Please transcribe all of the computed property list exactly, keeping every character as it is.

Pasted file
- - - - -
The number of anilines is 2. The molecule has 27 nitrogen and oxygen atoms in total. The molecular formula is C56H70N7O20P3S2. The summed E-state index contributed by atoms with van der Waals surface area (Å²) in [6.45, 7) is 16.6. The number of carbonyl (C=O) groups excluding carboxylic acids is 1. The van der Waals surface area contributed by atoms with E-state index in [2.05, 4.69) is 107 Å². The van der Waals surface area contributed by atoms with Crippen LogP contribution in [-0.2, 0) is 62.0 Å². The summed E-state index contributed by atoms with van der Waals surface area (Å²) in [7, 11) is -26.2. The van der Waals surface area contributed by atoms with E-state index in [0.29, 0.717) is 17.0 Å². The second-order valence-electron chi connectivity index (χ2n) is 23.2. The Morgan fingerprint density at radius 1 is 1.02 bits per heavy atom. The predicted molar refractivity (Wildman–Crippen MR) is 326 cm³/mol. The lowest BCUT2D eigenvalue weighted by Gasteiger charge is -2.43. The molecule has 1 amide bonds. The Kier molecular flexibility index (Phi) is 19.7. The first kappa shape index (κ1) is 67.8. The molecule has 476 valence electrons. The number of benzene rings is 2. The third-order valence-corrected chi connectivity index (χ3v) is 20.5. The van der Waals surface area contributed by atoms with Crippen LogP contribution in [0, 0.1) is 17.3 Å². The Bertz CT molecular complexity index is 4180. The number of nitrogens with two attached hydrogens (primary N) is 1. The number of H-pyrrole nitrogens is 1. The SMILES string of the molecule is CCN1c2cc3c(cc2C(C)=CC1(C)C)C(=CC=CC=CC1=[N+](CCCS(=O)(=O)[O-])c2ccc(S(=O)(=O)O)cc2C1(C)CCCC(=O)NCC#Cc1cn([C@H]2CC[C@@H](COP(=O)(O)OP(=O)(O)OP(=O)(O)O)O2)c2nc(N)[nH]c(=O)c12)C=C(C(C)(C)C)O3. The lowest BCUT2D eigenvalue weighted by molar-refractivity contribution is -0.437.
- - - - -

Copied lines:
The number of anilines is 2. The molecule has 27 nitrogen and oxygen atoms in total. The molecular formula is C56H70N7O20P3S2. The summed E-state index contributed by atoms with van der Waals surface area (Å²) in [6.45, 7) is 16.6. The number of carbonyl (C=O) groups excluding carboxylic acids is 1. The van der Waals surface area contributed by atoms with E-state index in [2.05, 4.69) is 107 Å². The van der Waals surface area contributed by atoms with Crippen LogP contribution in [-0.2, 0) is 62.0 Å². The summed E-state index contributed by atoms with van der Waals surface area (Å²) in [7, 11) is -26.2. The van der Waals surface area contributed by atoms with E-state index in [0.29, 0.717) is 17.0 Å². The second-order valence-electron chi connectivity index (χ2n) is 23.2. The Morgan fingerprint density at radius 1 is 1.02 bits per heavy atom. The predicted molar refractivity (Wildman–Crippen MR) is 326 cm³/mol. The lowest BCUT2D eigenvalue weighted by Gasteiger charge is -2.43. The molecule has 1 amide bonds. The Kier molecular flexibility index (Phi) is 19.7. The first kappa shape index (κ1) is 67.8. The molecule has 476 valence electrons. The number of benzene rings is 2. The third-order valence-corrected chi connectivity index (χ3v) is 20.5. The van der Waals surface area contributed by atoms with Crippen LogP contribution in [0, 0.1) is 17.3 Å². The Bertz CT molecular complexity index is 4180. The number of nitrogens with two attached hydrogens (primary N) is 1. The number of H-pyrrole nitrogens is 1. The SMILES string of the molecule is CCN1c2cc3c(cc2C(C)=CC1(C)C)C(=CC=CC=CC1=[N+](CCCS(=O)(=O)[O-])c2ccc(S(=O)(=O)O)cc2C1(C)CCCC(=O)NCC#Cc1cn([C@H]2CC[C@@H](COP(=O)(O)OP(=O)(O)OP(=O)(O)O)O2)c2nc(N)[nH]c(=O)c12)C=C(C(C)(C)C)O3. The lowest BCUT2D eigenvalue weighted by molar-refractivity contribution is -0.437.